Balsamics of Modena

Polenta is a staple of the north, and the thing to try here is Polenta Taragna. This classic dish consists of a combination of ground cornmeal and buckwheat flour and is served with cheese and butter mixed in for a hearty and warming feed. It’s most famous in the mountain regions, so try it near Brescia or Valtellina for the most authentic examples. Worth a visit is the hydraulic mill in Bienno, dating back to the 15th century, and still in operation. If you’re going to buy polenta to take home, this is the place to buy it, with the opportunity to see the old water-powered mill in action.

Hydraulic mill in Bienno

Polenta with cheese

For pesto and focaccia lovers, Liguria is a must. The scent of fresh basil mixes with the salty air here and your taste buds will naturally be on high alert. There is nothing better than buying a tub of fresh pesto and a slice of warm focaccia from a local focacceria, finding a spot on the beach, and enjoying the views of the Italian Riviera as the oily bread and pesto genovese completely take over your senses. It’s an oil party, but it’s a quality oil party. And remember, no guilt: domani...insalata. Right?

Image title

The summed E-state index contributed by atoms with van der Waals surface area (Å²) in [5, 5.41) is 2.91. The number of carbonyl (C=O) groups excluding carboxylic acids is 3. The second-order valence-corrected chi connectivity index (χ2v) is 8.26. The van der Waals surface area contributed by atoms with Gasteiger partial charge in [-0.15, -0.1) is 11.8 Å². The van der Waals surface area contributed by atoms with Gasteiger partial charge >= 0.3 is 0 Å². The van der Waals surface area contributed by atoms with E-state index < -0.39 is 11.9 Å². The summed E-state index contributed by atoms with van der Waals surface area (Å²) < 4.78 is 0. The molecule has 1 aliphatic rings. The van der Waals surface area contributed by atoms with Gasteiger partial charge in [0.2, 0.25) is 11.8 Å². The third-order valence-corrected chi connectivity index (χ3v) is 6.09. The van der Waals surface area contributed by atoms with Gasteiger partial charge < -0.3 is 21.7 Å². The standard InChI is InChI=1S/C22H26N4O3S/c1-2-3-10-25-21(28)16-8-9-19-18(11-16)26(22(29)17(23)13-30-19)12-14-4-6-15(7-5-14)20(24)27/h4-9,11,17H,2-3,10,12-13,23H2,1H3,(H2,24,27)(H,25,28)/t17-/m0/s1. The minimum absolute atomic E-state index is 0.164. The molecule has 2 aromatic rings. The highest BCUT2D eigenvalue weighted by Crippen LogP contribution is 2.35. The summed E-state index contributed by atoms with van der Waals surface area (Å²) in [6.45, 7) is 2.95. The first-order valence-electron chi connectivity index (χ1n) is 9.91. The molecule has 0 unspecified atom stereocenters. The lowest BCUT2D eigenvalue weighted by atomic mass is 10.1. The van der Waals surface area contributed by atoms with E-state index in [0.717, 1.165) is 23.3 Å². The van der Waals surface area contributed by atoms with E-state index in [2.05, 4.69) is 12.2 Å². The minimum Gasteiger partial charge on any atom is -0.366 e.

Since we’re saving salads for tomorrow, you’d better leave room to satisfy your sweet tooth. Tiramisu is well-known, but the best versions of it are found throughout Veneto. For chocolate lovers, Piedemonte offers something truly unique called cremino. This is a soft, melty truffle-like chocolate that is sold by the weight. Have them cut a slice and (intend to) take it home. Cremino is the most seductive siren of all chocolates, so It won’t last, but at least you tried!


Southern Italy

If you’re a lover of mozzarella di bufala, the Campagna region is where to start exploring the south. Have a Margherita di bufala pizza in Naples, and make sure they put the mozzarella di bufala on after the pizza has been cooked to get the full flavor of this milky, delicate cheese.

Tomato Basil and Mozarella

If you head east towards Puglia, try the famous orecchiette, the little ear-shaped pasta formed by pressing a thumb to the dough. You can often see women making this pasta on tables set up along the narrow village streets, as they sometimes run out of room in the kitchen and need to expand their workspace.

Image title

For some heat, head to Calabria where they are famous for their countless pepper varieties. Calabrian chilis are used to spice up oil for pizza, and for making varying levels of chili paste that can be added to pasta or sauces for some heat.

Sicily and Sardinia are for seafood lovers. Have a local tour guide recommend a quality pescheria cooperativa for an authentic sea to table experience. Everything is served directly from the boats, and you don’t really know what you’ll be eating until it shows up on the table. Dishes are served family style, and the course order is quite traditional, so prepare for a feast. Bottarga is a unique specialty from the village of Cabras in Sardinia, consisting of bright orange shavings from the sun-dried roe sacs of grey mullet. It has a salty, distinct flavor and is usually added to rice or couscous.